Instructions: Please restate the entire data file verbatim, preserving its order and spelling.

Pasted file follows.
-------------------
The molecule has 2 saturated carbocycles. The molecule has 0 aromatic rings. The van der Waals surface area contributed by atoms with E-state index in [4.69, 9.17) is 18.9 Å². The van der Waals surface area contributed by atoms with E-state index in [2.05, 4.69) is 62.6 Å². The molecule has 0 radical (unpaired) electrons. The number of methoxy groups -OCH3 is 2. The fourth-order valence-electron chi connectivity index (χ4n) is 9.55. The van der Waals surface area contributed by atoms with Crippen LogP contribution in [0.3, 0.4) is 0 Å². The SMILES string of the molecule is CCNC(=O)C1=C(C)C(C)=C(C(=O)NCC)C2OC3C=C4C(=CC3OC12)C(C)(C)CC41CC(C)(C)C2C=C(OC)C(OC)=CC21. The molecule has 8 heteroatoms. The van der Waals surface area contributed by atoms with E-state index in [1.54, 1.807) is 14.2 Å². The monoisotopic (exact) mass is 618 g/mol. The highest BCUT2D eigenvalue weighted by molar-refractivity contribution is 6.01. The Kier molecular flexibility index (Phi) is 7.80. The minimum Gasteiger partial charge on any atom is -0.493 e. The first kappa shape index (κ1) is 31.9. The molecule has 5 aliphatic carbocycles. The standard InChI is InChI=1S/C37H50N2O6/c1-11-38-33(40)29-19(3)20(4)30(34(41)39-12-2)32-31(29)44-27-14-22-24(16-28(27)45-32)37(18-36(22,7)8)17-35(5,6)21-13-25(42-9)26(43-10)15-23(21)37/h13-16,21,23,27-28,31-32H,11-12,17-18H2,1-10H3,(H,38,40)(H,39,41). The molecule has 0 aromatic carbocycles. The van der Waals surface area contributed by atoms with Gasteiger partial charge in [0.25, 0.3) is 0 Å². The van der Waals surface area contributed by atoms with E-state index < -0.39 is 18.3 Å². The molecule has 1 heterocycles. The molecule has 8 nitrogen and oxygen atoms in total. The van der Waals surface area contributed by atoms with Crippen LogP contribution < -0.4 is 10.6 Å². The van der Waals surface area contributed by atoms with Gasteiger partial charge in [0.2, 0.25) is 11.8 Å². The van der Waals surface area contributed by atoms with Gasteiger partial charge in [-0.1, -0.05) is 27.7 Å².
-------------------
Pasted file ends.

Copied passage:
The molecule has 2 saturated carbocycles. The molecule has 0 aromatic rings. The van der Waals surface area contributed by atoms with E-state index in [4.69, 9.17) is 18.9 Å². The van der Waals surface area contributed by atoms with E-state index in [2.05, 4.69) is 62.6 Å². The molecule has 0 radical (unpaired) electrons. The number of methoxy groups -OCH3 is 2. The fourth-order valence-electron chi connectivity index (χ4n) is 9.55. The van der Waals surface area contributed by atoms with Crippen LogP contribution in [0.3, 0.4) is 0 Å². The SMILES string of the molecule is CCNC(=O)C1=C(C)C(C)=C(C(=O)NCC)C2OC3C=C4C(=CC3OC12)C(C)(C)CC41CC(C)(C)C2C=C(OC)C(OC)=CC21. The molecule has 8 heteroatoms. The van der Waals surface area contributed by atoms with E-state index in [1.54, 1.807) is 14.2 Å². The monoisotopic (exact) mass is 618 g/mol. The highest BCUT2D eigenvalue weighted by molar-refractivity contribution is 6.01. The Kier molecular flexibility index (Phi) is 7.80. The minimum Gasteiger partial charge on any atom is -0.493 e. The first kappa shape index (κ1) is 31.9. The molecule has 5 aliphatic carbocycles. The standard InChI is InChI=1S/C37H50N2O6/c1-11-38-33(40)29-19(3)20(4)30(34(41)39-12-2)32-31(29)44-27-14-22-24(16-28(27)45-32)37(18-36(22,7)8)17-35(5,6)21-13-25(42-9)26(43-10)15-23(21)37/h13-16,21,23,27-28,31-32H,11-12,17-18H2,1-10H3,(H,38,40)(H,39,41). The molecule has 0 aromatic carbocycles. The van der Waals surface area contributed by atoms with Gasteiger partial charge in [0.25, 0.3) is 0 Å². The van der Waals surface area contributed by atoms with E-state index < -0.39 is 18.3 Å². The molecule has 1 heterocycles. The molecule has 8 nitrogen and oxygen atoms in total. The van der Waals surface area contributed by atoms with Crippen LogP contribution < -0.4 is 10.6 Å². The van der Waals surface area contributed by atoms with Gasteiger partial charge in [0.2, 0.25) is 11.8 Å². The van der Waals surface area contributed by atoms with Gasteiger partial charge in [-0.1, -0.05) is 27.7 Å².